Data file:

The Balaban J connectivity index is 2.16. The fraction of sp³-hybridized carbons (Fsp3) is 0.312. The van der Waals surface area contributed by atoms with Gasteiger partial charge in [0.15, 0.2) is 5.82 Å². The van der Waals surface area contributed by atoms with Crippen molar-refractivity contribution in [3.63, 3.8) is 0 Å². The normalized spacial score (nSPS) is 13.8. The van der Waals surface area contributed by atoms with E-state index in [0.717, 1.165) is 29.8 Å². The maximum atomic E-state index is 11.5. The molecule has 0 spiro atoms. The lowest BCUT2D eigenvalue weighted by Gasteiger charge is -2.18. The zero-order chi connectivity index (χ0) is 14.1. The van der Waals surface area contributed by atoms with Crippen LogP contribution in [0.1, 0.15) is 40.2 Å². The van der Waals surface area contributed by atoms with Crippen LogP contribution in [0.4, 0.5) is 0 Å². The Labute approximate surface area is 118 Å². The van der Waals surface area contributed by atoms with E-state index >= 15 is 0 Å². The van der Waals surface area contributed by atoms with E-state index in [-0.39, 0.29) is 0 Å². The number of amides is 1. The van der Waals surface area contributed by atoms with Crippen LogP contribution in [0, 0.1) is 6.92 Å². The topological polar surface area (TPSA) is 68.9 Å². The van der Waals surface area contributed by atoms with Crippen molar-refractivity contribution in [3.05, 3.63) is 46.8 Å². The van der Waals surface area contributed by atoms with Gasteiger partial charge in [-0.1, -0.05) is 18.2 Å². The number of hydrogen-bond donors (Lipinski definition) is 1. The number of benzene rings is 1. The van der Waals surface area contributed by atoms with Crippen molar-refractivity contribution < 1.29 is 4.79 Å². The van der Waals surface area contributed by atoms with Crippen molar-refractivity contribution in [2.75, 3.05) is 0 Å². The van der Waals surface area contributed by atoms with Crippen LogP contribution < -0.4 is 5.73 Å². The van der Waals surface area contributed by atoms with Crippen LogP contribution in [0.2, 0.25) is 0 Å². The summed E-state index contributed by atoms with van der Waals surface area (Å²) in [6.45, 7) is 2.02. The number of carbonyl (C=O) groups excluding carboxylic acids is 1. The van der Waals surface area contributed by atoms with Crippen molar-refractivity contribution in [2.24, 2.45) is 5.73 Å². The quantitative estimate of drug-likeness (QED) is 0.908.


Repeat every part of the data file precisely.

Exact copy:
The Balaban J connectivity index is 2.16. The fraction of sp³-hybridized carbons (Fsp3) is 0.312. The van der Waals surface area contributed by atoms with Gasteiger partial charge in [0.15, 0.2) is 5.82 Å². The van der Waals surface area contributed by atoms with Crippen molar-refractivity contribution in [3.63, 3.8) is 0 Å². The normalized spacial score (nSPS) is 13.8. The van der Waals surface area contributed by atoms with E-state index in [0.717, 1.165) is 29.8 Å². The maximum atomic E-state index is 11.5. The molecule has 0 spiro atoms. The lowest BCUT2D eigenvalue weighted by Gasteiger charge is -2.18. The zero-order chi connectivity index (χ0) is 14.1. The van der Waals surface area contributed by atoms with Crippen LogP contribution in [0.1, 0.15) is 40.2 Å². The van der Waals surface area contributed by atoms with Crippen LogP contribution in [0.4, 0.5) is 0 Å². The Labute approximate surface area is 118 Å². The van der Waals surface area contributed by atoms with E-state index >= 15 is 0 Å². The van der Waals surface area contributed by atoms with E-state index in [-0.39, 0.29) is 0 Å². The number of amides is 1. The van der Waals surface area contributed by atoms with Crippen LogP contribution in [0, 0.1) is 6.92 Å². The topological polar surface area (TPSA) is 68.9 Å². The van der Waals surface area contributed by atoms with Crippen molar-refractivity contribution in [3.05, 3.63) is 46.8 Å². The van der Waals surface area contributed by atoms with Gasteiger partial charge in [-0.1, -0.05) is 18.2 Å². The number of hydrogen-bond donors (Lipinski definition) is 1. The number of benzene rings is 1. The van der Waals surface area contributed by atoms with Crippen molar-refractivity contribution < 1.29 is 4.79 Å². The van der Waals surface area contributed by atoms with Crippen molar-refractivity contribution in [2.75, 3.05) is 0 Å². The van der Waals surface area contributed by atoms with Crippen LogP contribution < -0.4 is 5.73 Å². The van der Waals surface area contributed by atoms with Crippen LogP contribution in [0.2, 0.25) is 0 Å². The summed E-state index contributed by atoms with van der Waals surface area (Å²) in [6.45, 7) is 2.02. The number of carbonyl (C=O) groups excluding carboxylic acids is 1. The van der Waals surface area contributed by atoms with Crippen molar-refractivity contribution in [2.24, 2.45) is 5.73 Å². The quantitative estimate of drug-likeness (QED) is 0.908.